Here is one more parallel, that of market cycles. In ecological systems, every species plays its own role, but all are interconnected. One of the most basic relationships is the cyclical interaction of predator/prey. When a rabbit population increases, foxes can eat more. That encourages them to breed more, so a younger generation of foxes will feast on even more rabbits – ­causing the rabbit population to contract. With less food available, the foxes begin to die off, so the next round of rabbits has a better chance to survive.

”Imagine assessing the robustness of the electricity grid with data on power stations but not on the power lines connecting them”

The financial system offers its own predator/prey scenarios. Con­sider two firms that wish to sell bonds into a market with a fixed level of available funds. One of the firms has superior credit, and is accordingly more highly rated. Thanks to its superior rating, it can raise more money. As a result, it becomes more leveraged, causing its rating to sink, relative to that of its competitor. Now the less leveraged company has gained an advantage. Cheng points to other cases, such as the situation described by technical analysis, when a market is overbought or oversold, in other words primed for an imminent reversal. And do not forget the old adage, that when a major magazine touts an investment on its cover, then watch out below.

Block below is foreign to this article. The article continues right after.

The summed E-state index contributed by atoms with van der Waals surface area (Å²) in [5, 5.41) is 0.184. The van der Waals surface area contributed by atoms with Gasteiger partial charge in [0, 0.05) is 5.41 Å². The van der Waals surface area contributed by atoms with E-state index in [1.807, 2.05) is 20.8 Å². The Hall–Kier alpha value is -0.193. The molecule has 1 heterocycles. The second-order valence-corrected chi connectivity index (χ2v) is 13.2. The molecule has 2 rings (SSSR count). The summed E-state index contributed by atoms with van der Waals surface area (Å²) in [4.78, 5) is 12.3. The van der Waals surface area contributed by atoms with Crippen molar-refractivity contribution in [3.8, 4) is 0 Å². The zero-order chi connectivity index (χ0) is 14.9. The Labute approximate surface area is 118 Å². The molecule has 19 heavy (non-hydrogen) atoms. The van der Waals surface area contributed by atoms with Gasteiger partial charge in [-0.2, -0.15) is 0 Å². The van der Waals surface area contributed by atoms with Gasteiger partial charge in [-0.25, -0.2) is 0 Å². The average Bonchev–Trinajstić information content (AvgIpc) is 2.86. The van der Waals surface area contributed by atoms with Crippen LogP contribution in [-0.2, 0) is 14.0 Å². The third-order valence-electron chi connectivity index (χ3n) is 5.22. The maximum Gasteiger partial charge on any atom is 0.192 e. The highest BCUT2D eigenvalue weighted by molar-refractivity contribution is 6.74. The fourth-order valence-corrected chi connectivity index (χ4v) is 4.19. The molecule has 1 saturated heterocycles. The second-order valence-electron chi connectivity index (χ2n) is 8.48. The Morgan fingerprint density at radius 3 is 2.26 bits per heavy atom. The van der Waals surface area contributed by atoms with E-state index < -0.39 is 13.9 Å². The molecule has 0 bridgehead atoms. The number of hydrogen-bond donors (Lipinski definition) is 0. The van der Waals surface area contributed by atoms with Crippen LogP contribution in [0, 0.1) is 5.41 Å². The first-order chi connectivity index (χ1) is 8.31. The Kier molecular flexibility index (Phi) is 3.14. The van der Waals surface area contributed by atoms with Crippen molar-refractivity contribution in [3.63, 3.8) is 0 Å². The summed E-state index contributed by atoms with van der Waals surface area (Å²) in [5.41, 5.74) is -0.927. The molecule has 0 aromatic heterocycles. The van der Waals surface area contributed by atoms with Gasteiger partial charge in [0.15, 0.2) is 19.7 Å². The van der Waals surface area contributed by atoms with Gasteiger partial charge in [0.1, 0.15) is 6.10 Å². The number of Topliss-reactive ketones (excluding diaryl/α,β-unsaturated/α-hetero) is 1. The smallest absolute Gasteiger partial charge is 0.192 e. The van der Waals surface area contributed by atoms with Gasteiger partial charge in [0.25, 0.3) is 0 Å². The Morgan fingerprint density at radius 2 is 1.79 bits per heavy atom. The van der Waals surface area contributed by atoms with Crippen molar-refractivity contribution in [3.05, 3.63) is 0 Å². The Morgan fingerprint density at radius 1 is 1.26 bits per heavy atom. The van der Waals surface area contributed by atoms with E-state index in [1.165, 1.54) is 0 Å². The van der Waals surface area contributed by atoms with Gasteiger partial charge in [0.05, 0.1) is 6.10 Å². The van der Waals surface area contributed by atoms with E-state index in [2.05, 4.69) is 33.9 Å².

Having drawn on a medley of relevant ecological metaphors, an obvious question follows: how can regulators or investors apply the inferences from a biological model? Haldane, in addressing the global financial breakdown, divides his policy prescriptions into three compartments: data/communi­cations (or mapping), regulation and restructuring.

Risk needs to be measured, or mapped, before it can be mitigated. That means understanding the linkages, exposures and correlations across the system among various institutions. Haldane laments that, to date, samplings of bank “nodes” has been deficient. “Little was known about the activities of off-balance-sheet vehicles – SIVs [structured investment vehicles] and conduits – ahead of the crisis … imagine assessing the robustness of the electricity grid with data on power ­stations but not on the power lines connecting them.”